“It’s all about whether people want to deal with renovations or not,” says Paul Morse, a licensed contractor and owner of Paul’s Carpentry Workshop in Stoneham, MA.

Morse, who's worked for several clients who wanted to spruce up a neglected home prior to listing it, suggests that sellers should identify three projects that need doing, and then consult their agent to crunch the numbers.

“Sellers should ask what their return would be if they fixed the bathroom and kitchen, for example, versus what the investment would be," he says. "Then, get three prices from three qualified local contractors.”

And don't forget to factor in the cost of owning the home during major renovations. Depending on how extensive your revamp is, you might need to find temporary housing while your property is being gutted, so add that fee to your bottom line.

Take your location—and the market—into account

If your home sits on a great lot in a sought-after loascation, buyers—especially investors—might line up in droves. When the land is more valuable than the structure sitting on it, you might be better off selling the property as is, Stewart says—there’s little point revamping a house that will probably be torn down as soon as the ink on the purchase agreement is dry.

Stewart recalls a recent listing priced at $650,000 in a hot market.

“We sold it as is for $655,000, and the seller was able to leave everything they didn't want in the house, lock the door, and say goodbye, which provided tremendous freedom for them," he says. "The work they would have had to do would never have got them the return they got by doing nothing.”

‘As is’ doesn’t mean ‘falling down’

Of course, doing some inexpensive repairs often helps sell your home faster, notes Lynn Pineda, a Realtor with eXp Realty in Southeast Florida.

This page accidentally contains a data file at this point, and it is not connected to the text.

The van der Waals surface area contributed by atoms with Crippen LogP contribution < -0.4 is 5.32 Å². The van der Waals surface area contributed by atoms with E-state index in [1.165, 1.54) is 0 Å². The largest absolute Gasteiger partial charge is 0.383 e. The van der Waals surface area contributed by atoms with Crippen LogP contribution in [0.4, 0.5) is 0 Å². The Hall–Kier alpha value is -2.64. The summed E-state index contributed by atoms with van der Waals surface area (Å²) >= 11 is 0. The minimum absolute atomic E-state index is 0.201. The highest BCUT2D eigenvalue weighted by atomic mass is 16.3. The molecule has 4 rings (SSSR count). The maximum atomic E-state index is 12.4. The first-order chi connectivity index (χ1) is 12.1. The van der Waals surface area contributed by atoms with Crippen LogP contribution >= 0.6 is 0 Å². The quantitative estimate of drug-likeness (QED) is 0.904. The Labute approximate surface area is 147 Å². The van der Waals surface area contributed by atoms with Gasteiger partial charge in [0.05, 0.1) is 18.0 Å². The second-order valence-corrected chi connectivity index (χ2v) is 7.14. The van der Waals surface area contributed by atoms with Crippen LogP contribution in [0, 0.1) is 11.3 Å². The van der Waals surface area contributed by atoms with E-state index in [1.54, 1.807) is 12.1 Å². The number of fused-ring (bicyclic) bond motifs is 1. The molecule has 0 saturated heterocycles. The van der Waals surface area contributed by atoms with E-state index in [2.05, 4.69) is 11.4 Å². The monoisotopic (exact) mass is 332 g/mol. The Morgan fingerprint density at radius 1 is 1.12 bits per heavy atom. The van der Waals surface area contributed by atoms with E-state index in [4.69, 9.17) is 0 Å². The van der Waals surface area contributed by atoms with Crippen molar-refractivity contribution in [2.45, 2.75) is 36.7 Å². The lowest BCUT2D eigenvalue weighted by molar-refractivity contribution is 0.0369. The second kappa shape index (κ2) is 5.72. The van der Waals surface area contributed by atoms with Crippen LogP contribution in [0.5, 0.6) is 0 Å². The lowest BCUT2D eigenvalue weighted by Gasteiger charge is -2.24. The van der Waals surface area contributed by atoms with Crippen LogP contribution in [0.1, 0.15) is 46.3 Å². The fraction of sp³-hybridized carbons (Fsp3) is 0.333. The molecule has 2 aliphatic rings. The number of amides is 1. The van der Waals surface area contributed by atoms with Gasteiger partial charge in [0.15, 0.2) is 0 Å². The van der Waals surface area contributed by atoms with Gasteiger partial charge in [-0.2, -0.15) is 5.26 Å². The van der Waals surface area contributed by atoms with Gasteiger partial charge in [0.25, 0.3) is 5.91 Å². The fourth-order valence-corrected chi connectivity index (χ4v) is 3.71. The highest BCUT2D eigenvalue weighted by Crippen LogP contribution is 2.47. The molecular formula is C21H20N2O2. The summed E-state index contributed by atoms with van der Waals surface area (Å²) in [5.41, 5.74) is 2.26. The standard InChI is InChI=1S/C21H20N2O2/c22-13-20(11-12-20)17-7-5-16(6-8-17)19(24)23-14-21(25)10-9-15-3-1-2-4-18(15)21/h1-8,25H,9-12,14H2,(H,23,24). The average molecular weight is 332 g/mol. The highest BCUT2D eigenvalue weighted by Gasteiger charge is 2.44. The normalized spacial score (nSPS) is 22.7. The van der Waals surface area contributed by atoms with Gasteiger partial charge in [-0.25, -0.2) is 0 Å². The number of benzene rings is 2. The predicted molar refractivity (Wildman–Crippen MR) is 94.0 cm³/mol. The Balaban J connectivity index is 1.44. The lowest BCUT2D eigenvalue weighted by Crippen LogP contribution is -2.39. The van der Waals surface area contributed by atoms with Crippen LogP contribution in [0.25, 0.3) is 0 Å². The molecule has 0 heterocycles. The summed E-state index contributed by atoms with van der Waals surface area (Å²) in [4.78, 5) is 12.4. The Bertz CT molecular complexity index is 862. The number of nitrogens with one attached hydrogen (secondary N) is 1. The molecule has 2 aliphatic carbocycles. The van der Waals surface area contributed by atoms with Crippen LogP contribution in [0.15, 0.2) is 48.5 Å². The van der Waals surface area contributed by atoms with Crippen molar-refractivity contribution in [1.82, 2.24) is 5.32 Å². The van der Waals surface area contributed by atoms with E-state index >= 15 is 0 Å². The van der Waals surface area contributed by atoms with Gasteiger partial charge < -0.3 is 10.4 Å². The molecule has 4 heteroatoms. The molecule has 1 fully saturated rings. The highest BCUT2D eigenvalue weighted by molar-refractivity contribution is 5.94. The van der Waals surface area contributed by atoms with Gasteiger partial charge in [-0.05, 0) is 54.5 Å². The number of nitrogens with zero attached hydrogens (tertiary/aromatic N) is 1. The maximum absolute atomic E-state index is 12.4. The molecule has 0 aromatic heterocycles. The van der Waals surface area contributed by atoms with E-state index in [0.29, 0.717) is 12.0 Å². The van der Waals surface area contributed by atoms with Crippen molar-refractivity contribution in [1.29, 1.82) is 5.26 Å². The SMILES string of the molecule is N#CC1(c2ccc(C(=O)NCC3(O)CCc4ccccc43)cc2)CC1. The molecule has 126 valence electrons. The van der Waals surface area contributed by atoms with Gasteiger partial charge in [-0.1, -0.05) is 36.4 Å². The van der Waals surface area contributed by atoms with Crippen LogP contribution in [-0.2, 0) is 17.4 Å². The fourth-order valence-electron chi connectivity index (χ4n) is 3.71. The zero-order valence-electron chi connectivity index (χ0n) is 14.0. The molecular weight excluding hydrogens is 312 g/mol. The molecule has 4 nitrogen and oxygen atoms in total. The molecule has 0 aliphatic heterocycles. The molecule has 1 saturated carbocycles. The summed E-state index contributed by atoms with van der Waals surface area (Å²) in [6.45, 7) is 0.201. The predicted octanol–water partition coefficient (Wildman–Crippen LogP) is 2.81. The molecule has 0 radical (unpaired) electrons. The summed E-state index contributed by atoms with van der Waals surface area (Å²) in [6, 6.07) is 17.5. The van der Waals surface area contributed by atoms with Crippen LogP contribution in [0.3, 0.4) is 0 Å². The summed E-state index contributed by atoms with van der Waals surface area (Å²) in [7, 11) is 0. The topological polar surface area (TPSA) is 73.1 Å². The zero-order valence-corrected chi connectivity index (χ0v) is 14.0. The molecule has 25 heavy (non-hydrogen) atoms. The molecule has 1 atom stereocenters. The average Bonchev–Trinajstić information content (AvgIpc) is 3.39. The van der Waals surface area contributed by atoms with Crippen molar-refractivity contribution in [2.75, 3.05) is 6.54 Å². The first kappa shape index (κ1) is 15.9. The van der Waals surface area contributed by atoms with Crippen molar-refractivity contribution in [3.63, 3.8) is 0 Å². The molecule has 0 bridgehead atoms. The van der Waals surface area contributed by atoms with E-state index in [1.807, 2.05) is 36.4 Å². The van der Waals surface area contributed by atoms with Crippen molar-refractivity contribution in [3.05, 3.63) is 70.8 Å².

“Even when buyers say, ‘I'm going to sell my home as is,’ that doesn't mean you have to present your home in shoddy light to a buyer; you still need to prepare it and make it look good,” she says. “Otherwise, you will sell for less money, or the house will sit on the market and you’ll lose money in the long run.”

If you just want to do the bare minimum and are willing to shell out a few thousand dollars, Morse suggests painting the entire home and resanding hardwood floors, if there are any. These upgrades would take about a month to do, but will make a huge difference in listing photos.

Selling your home as is won’t stop buyers from trying to negotiate

A house that hasn't been updated in years—or even decades—often attracts builders or investors looking to gut or tear everything down and construct a new home. These "fix and flip" buyers always want to maximize their profit, Stewart says, and might try to haggle down the purchase price.

Find a real estate professional who can help you maximize your profits; look for one who's had considerable success selling homes like yours, in your specific area of town. Some good questions to ask include how long comparable properties have stayed on the market before selling, what kinds of houses are selling fast and what condition they’re in, and which neighborhoods are most desirable.

Together, you can weigh what your home's worth—and negotiate a better bottom line.

FSBO? Are You REALLY Ready to Sell Your Home Yourself?

by Mary Gilbert


Everybody likes the idea of a little DIY. Whether that means unclogging your own sink drain or putting in a few shelves in your pantry, there’s a lot of satisfaction that goes along with doing it yourself. Maybe this is why homeowners often seriously consider selling their homes on their own. Although going FSBO has the potential to save a few bucks, there’s a lot to know before jumping in.
 

What is a FSBO?